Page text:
This is when children begin to learn their very first words – thus even verbalising a few of them. In addition, they also typically use a lot of physical gestures and actively engage with other people. If they don’t do any of this, you know what to do.

  • 24 months

This is when your child’s vocabulary should be expanding: they should be learning new words on a regular basis and combining multiple ones to express themselves (though typically not sentences). While it’s fine if they mispronounce certain words at this point, what they’re trying to say should be quite understandable. If it isn’t, your child really should see a speech therapist.

  • 4 years

Signs of speech issues are fairly clear at this point, a few important things to look out for can be listed as follows:

  • Mispronouncing vowels and under-using consonants
  • Using limited-than-usual vocabulary
  • Displaying lower-than-usual interaction levels
  • Frequently using the wrong words
  • Either not answering questions at all or answering them by repeating the questions themselves

 

How does speech therapy work?

The entirety of what happens during speech therapy – including online speech therapy – can be summarised in three words: exercises and activities. The exercises and activities in question vary depending on your child’s age and other needs, but by and large that is what therapists utilise to gradually bring about changes in your child’s speech issues. A few common examples include the following:

  • Interacting through playing and talking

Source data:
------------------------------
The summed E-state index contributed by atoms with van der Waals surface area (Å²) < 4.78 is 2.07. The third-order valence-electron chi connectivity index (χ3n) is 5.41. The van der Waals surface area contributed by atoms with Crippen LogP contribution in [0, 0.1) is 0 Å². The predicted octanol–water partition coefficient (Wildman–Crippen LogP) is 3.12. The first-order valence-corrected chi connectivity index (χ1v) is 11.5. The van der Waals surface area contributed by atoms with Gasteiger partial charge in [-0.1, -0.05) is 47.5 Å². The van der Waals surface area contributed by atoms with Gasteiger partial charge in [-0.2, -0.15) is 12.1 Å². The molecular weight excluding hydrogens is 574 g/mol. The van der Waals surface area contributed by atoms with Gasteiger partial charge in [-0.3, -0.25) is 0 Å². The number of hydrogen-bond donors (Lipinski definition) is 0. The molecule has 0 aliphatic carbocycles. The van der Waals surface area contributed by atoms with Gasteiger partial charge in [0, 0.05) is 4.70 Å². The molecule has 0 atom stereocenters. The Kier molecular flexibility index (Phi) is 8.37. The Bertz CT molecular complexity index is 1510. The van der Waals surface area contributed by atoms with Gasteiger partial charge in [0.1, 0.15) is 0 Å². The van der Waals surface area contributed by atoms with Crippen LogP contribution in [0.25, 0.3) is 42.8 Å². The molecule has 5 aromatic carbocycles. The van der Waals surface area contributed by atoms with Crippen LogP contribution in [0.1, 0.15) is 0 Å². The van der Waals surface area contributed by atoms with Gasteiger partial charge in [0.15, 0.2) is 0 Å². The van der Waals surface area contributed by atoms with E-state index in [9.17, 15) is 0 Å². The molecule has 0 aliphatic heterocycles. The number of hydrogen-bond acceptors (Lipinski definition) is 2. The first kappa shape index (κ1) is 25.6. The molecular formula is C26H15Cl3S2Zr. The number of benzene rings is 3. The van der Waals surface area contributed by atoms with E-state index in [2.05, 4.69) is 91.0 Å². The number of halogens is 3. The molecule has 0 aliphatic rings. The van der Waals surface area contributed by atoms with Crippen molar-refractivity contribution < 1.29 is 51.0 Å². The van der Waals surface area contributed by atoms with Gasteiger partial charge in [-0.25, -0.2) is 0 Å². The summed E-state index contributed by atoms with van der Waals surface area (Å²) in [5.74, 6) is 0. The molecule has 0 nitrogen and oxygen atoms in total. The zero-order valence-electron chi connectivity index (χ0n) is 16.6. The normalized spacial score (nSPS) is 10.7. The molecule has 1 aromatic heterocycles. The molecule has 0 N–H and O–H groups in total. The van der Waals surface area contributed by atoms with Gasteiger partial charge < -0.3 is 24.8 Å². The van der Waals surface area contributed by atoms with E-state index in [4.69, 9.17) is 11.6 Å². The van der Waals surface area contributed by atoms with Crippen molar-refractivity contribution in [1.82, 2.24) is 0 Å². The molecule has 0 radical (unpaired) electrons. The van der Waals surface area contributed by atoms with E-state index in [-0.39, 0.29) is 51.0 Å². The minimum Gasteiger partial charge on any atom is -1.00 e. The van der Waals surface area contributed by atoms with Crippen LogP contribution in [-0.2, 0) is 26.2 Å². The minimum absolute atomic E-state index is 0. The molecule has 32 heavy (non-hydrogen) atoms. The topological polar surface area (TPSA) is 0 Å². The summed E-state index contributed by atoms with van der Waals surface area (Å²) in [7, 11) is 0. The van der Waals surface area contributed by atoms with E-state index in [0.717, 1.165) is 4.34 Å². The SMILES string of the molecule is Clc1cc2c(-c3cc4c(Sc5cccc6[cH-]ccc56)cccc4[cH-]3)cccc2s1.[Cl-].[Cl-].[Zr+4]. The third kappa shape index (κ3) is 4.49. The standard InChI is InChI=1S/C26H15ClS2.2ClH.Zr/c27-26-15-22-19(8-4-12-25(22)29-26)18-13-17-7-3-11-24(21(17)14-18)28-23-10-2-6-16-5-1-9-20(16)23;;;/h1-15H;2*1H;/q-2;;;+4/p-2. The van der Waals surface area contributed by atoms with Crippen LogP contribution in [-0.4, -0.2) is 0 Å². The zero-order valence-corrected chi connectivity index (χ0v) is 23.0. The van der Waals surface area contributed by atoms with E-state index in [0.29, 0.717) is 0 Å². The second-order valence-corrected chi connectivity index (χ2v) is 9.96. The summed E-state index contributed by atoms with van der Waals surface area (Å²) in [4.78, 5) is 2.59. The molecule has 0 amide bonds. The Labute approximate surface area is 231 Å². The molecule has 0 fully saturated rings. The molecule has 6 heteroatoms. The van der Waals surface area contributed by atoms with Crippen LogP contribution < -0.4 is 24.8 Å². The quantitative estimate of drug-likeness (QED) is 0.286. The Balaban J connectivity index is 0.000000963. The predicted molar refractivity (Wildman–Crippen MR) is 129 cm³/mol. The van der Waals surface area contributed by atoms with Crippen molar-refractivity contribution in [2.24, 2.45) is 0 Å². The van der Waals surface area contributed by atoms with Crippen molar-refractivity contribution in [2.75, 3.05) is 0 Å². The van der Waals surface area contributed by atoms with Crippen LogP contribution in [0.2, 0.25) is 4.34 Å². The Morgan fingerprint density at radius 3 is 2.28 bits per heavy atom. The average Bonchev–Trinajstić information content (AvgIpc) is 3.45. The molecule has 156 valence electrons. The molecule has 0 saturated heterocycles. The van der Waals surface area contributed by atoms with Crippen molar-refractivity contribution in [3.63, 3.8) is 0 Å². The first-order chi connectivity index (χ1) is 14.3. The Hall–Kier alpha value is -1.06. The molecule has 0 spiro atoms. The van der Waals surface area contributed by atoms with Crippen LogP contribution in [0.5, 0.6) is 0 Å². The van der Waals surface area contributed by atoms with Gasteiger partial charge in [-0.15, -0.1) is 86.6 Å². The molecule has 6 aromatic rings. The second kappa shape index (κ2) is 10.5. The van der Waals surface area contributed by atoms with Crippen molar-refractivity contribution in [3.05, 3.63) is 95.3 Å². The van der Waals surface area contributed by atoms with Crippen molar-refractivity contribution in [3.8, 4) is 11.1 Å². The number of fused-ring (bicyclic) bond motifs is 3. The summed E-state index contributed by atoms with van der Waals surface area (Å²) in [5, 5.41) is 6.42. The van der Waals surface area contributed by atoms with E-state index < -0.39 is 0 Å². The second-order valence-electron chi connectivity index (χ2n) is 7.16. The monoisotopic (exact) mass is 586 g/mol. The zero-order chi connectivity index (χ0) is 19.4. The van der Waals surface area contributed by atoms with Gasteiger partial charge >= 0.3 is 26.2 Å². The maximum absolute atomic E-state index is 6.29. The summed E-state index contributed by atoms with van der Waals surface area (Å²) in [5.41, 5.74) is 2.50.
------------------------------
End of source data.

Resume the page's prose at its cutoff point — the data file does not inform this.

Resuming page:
• Using pictures and books to stimulate linguistic development
  • Teach correct sounds through entertaining playing sessions
  • Providing you with homework in order to continue the therapy work when you return home

 

What kinds of issues can speech therapy rectify?

The answer is: quite a lot! The science behind speech therapy has come a very long way since its genesis back in the 1920s; as a result, therapists are now able to treat a vast variety of speech impediments and challenges – even through online courses. By no means exhaustive or thorough – especially given that the field is constantly evolving with new trends and findings – a list of such issues are as follows:

  • Speech issues arising from Attention Deficit Hyperactivity Disorder
  • Autism Spectrum Disorder-related challenges
  • Receptive Disorder – “in which both the receptive and expressive areas of communication may be affected in any degree, from mild to severe.”
  • Dysarthria – which arises when a child’s oral muscles are too weak to form words
  • Stuttering and other similar fluency issues
  • Apraxia – in which children have trouble making accurate speech movements
  • Anxiety disorder-based Mutism

In conclusion, it’s important for parents to remember that your child’s speech issues need not be a dead end. With time, patience, effort and the right kind of help (Happen to be looking for speech therapists in Mumbai? Then click here!) your child will get considerably better before you know it!